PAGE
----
In what seems like the blink of an eye, Alzheimer’s disease has become one of the top health concerns in the United States. Unlike other major causes of death in the U.S., we have no way to predict, prevent, or cure Alzheimer’s disease. Unless at least one of those changes, the figures experts give us for the future are grim. A recent article in STAT, a national publication devoted to in-depth reporting about health, medicine, and scientific discovery, points to North Dakota, of all places, as a “laboratory for the future of Alzheimer’s in America.”
Why North Dakota?
What makes North Dakota stand out in the fight against Alzheimer’s? Well, to start with the state has the country’s second highest death rate from the disease. While Alzheimer’s is the sixth leading cause of death nationally, it already ranks third in North Dakota. “Everybody knows somebody” affected by the disease, said Kendra Binger, a program manager with the Alzheimer’s Association of Minnesota and North Dakota. As public awareness rises along with the numbers of cases, “it’s hard to ignore anymore.”
North Dakota also has an unusually large number of elderly residents. Like other Midwestern states, North Dakota has experienced a youth exodus in recent decades as the younger generations leave the rural landscape of the Midwest for larger metropolitan areas in search of work. North Dakota has a particularly high number of what are referred to as the “oldest old,” those age 85 and over, who are dramatically more likely to die from Alzheimer’s than the group age 65 and over. In fact, only Rhode Island has more “oldest old,” according to the latest Census figures.
Lastly, North Dakota appears to be on the frontier of the Alzheimer’s war because of the state’s determination to fight back and to support those suffering from the disease as well as those providing care for Alzheimer’s patients.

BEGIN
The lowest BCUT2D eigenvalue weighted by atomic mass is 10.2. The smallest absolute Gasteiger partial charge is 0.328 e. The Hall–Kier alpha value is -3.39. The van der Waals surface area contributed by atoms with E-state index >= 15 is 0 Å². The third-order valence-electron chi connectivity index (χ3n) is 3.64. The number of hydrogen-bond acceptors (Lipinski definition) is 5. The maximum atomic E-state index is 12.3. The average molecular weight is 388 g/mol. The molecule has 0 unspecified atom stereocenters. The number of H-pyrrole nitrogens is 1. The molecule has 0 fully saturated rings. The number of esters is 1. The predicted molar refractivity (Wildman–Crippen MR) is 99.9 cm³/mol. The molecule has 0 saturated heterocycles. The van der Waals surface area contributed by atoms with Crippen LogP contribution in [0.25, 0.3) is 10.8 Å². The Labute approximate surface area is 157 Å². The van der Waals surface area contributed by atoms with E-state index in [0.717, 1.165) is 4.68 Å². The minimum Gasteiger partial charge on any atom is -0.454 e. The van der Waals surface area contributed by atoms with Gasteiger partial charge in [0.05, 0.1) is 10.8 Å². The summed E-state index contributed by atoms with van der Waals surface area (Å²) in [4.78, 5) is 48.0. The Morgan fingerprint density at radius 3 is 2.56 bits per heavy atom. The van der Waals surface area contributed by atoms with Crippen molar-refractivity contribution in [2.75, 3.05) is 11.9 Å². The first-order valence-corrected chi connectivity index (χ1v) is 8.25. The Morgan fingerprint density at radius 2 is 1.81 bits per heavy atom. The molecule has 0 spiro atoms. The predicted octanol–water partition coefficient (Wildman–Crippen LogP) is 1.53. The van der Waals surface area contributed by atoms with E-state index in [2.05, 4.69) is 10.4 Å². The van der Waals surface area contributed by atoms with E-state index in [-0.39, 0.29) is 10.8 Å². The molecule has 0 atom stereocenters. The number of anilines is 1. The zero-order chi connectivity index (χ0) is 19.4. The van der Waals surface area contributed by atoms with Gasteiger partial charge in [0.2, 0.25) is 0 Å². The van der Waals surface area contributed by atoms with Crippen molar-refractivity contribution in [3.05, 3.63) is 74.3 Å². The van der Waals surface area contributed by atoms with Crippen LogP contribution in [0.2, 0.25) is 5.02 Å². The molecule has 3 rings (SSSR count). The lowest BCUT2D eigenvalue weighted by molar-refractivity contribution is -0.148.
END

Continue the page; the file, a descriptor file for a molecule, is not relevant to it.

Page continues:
Caring for Caregivers
In North Dakota alone, there are an estimated 30,000 North Dakota spouses, siblings, sons, and daughters looking after loved ones with dementia. The state is determined to help them. To do that, a half-dozen consultants are charged with traveling the state to evaluate families’ needs, train caregivers, connect them to services, and offer advice. The strategy appears to be working. Studies show that families are keeping loved ones out of long-term care and saving the state money.
Caring for a loved one with Alzheimer’s is challenging enough when you are in the middle of a metropolitan city where medical care, support groups, and service organizations. Doing so in the middle of the Great Plains of North Dakota, on a 1000-acre farm or in a small town, can be a daunting task. North Dakota families, however, are doing it. In 2009, the Dementia Care Services Program was started to help caregivers. The program trains “personal care consultants” to provide in-depth, in person assistance to families caring for Alzheimer patients. The program has been so successful, Michigan is now modeling a similar program after it. Care consultants assess patients’ needs, teach caregivers what to expect and how to respond, refer them to services, lead support groups, and answer questions by phone and in person. Importantly, they often visit patients’ homes, even those in the remotest corners of the state. Between January 2015 and this February, nearly three-quarters of the 2,602 consultations were done in person.
Caregivers participating in the program will tell you they couldn’t do what they do without it. Statistical evidence also supports the program’s success. A study conducted at the University of North Dakota Center for Rural Health, looked at the first 3 1/2 years of the program. Caregivers reported that it helped them feel more empowered, less likely to need emergency room visits and hospitalizations for their loved ones, and less likely to place their loved ones in long-term care. The researchers estimated the resulting cost savings at $800,000 for medical and hospital services avoided and $39 million for long-term care.
If you are caring for a loved one with Alzheimer’s and you have legal questions or concerns, contact the experienced North Dakota elder law attorneys at German Law by calling 701-738-0060 to schedule an appointment.
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